The Homeowners Column

The Homeowners Column

Strawberries – an easy to grow treat

Photo of Sandra Mason

Sandra Mason
Extension Educator, Horticulture
slmason@illinois.edu

Few home grown fruits offer the easy growing and luscious eating attributes of strawberries. A small investment in plants and time now will yield several years of backyard glee in grazing the strawberry patch.

Strawberries are best planted in the spring as soon as the soil can be worked, usually early April. Be sure to plant at the correct depth so the soil level is just above the roots. Don't bury the short compressed stem called a crown or leave the roots exposed. Water thoroughly after planting and keep moist through the summer. Strawberries need about one inch of water per week.

Strawberries will grow in just about any soil, but the best production will be in well-drained and highly fertile soils in areas of at least 6 hours of direct sun. Before planting work in well-rotted manure or compost into the soil. Or apply 1.5 to 2 pounds of 10-20-20 fertilizer or equivalent per 100 square feet and work into the top six inches of soil.

Avoid planting strawberries where peppers, tomatoes, eggplant and potatoes have been recently grown. These plants could harbor verticillium wilt, a serious strawberry disease.

Straw mulch can be applied after planting. Strawberry flowers should be removed the first year of planting. I know its tough removing the flowers, but the first year of growth should be left to establishment of the plants and not production. However the flowers of everbearers and day neutrals may be left on at the end of summer to allow one late crop the first year.

Strawberries are generally free of insects and diseases. Most diseases can be remedied with proper maintenance and disease resistant varieties.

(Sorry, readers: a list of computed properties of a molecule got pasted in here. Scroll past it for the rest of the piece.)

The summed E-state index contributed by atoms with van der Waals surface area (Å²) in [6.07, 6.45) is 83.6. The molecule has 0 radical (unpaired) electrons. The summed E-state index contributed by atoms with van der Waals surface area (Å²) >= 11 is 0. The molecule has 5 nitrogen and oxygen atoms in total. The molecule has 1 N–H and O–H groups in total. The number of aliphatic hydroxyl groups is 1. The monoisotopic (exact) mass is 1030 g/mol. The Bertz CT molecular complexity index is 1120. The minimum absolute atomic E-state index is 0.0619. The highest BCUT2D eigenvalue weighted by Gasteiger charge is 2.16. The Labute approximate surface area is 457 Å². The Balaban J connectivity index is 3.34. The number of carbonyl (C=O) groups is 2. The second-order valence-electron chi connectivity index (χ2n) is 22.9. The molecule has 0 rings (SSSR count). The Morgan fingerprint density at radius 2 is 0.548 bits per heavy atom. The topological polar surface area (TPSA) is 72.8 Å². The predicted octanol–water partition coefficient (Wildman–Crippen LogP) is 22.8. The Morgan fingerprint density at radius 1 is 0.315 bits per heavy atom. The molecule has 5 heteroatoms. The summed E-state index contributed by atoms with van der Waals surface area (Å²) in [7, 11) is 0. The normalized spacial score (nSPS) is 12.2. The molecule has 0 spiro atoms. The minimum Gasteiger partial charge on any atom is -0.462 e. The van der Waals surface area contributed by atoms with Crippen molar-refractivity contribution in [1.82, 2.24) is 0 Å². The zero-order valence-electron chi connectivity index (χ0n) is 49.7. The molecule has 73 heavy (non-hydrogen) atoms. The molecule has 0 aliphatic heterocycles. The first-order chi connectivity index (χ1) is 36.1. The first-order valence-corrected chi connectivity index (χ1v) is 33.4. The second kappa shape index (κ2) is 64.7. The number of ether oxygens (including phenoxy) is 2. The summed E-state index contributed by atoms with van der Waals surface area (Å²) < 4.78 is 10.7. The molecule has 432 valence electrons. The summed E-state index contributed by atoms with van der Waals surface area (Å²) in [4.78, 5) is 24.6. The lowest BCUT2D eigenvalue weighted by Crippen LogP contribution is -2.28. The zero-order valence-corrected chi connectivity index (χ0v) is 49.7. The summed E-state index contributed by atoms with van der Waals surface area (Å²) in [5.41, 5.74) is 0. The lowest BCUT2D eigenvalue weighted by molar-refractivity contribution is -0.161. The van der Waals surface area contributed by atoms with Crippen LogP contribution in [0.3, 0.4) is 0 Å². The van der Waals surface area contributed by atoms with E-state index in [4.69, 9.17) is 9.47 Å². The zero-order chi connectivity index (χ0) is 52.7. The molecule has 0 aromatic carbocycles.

Three types of strawberries are available – spring or June bearing, everbearing and day neutral. June bearers such as (in order of ripening) Earliglow, Honeoye, Seneca, Jewel, Allstar and Ovation produce their crop in a two to three week period in spring. June-bearers produce flowers, fruits and plenty of runners. Strawberry plants produce "babies" at the end of above ground stems called runners. By selecting early, mid-season and late varieties of June bearers a gardener can stretch the season over several weeks. June bearers produce the biggest fruit.

Everbearers such as Ozark Beauty usually produce three flushes of flowers and fruits throughout the season in spring, summer and fall. Day neutrals such as Tristar and Tribute will flower and fruit continually through the season. Everbearers and day neutrals produce few runners so are better suited to small garden spaces.

In a home garden a mix of cultivars of June bearers and everbearers or day neutrals works well for continuous production. However supplemental watering is needed for good summer production of everbearing and day neutral strawberries. Soaker hoses or drip tubes are an efficient way to irrigate that also keeps the leaves dry to lessen disease problems.

The matted row system of planting is the most popular method for growing June bearing varieties. The plants are set 24 inches apart in rows 3 1/2 to 4-feet apart. The runner plants are allowed to root freely to form a matted row about 2-feet wide.

The hill system is the best method to grow everbearing and day neutral cultivars. All runners are removed so that only the original mother plant is left to grow. Runners develop from the same region as flower stalks so runner removal enables the mother plant to develop numerous crowns and more flower stalks. Multiple rows are often arranged in groups of two, three or four plants with a two-foot walkway between each group of rows.

For more information visit http://urbanext.illinois.edu/strawberries/ or contact your local county University of Illinois Extension for the publication - Small Fruits in the Home Garden or to order PH: 1-800-345-6087 https://pubsplus.uiuc.edu/

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